Davina Porter's performance of Tolstoy's dauntingly long and involved world classic makes one feel grateful not to have to make this difficult literary journey alone. Porter's voice is pleasant, expressive and versatile; her Russian pronunciations impressive; and her understanding of the work excellent. In an unhurried and confident fashion, Porter reveals the twisting social and personal tensions that ensnare a very mortal married woman who falls into illicit love. Porter's interpretation gives a warmth and consistency to this demanding novel which silent readers would be hard-pressed to approach, let alone duplicate. This is an outstanding example of performance literature.
This is the story of the unhappy family of Anna Karenina. The novel contains much concerning Tolstoy's spiritual crisis and his search for the meaning of life. But it is also chiefly about marriage, and the growth and death of love.
The touching picture of Anna Aarkadyevna Karenina's slow disintegration has fascinated readers for well over a century. Beautiful and charming, Anna lives in a splendid world of her own making. She smokes, rides horseback, plays tennis, takes opium, practices birth control, and (although she is already married) falls in love with a handsome army officer.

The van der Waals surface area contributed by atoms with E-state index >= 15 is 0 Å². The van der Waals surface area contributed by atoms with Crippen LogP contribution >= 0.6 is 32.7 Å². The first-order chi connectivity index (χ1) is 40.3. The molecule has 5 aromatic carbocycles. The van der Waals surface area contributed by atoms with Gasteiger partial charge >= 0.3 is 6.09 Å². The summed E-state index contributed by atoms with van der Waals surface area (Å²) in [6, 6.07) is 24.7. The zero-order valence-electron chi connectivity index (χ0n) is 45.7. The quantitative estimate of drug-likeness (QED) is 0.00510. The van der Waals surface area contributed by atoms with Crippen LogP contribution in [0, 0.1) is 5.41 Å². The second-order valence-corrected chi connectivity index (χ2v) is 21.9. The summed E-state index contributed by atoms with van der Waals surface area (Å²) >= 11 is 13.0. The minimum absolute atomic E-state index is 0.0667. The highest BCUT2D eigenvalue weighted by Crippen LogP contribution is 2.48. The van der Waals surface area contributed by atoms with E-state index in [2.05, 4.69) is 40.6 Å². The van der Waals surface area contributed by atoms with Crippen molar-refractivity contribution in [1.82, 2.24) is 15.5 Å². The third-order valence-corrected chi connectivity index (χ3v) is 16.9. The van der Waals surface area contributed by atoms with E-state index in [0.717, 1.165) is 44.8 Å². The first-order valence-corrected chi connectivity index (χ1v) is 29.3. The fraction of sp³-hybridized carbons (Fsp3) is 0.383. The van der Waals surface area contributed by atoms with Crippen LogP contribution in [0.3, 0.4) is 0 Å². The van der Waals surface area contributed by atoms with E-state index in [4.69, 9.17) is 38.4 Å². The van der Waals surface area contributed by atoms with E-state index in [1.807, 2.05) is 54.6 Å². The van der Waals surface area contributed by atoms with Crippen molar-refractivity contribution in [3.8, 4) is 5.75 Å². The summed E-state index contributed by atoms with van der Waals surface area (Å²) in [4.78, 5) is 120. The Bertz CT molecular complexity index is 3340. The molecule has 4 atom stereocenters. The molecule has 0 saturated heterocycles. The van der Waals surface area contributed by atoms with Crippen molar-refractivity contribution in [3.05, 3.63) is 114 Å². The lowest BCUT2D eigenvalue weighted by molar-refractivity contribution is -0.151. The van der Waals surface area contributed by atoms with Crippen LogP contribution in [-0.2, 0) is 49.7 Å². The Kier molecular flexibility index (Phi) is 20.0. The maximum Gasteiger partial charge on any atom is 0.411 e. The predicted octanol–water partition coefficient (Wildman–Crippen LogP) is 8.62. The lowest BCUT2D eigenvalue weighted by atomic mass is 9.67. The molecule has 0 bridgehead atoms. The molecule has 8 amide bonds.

Anna's life is played out against a backdrop of dazzling balls and the vastness of Russia's landscape. It is a magnificent story that shimmers with the intensity of intelligence and passion, especially through this superb narration by Davina Porter.
(P)1990 by Recorded Books, LLC; First published in 1878.
"Porter reads magnificently." (Los Angeles Times)
It's easy to condemn Anna, especially since she's always being compared to Levin. The whole structure off the book is Tolstoy's attempt to show how different these two people are. And while Levin is, as Anna's husband would turn the phrase "beyond reproach", what are we to make of Anna? Was she a bad person? Was she evil?
For me, Anna truly lived. Unlike Levin who suffered doubts about everything under the sun, she was led by her passions. Her eyes would half close when confronted with some harsh reality or other while Levin instantly become introspective and longed to do the right thing for the right reasons.
But who had more fun in life? Levin almost missed his opportunity to find live with Kitty (or any other woman for that matter) and even when they were married, as as he was, he was repulsed by the birth of his child; he had to grow to love that pink, wriggling thing. He never seemed to have any convictions about anything and those that he did have seemed to surprise him and never were what he expected them to be like. Nothing was what he expected it to be life be it the symphony, politics and political theory, city life - he was always uncomfortable.
Yet Anna just rushed into every experience and dealt with the fallout later. She knew who she was and even more who she wasn't. She was't tormented by the inner-demons of Levin, she only had to deal with the demons of society instead, and all of them were petty people anyway.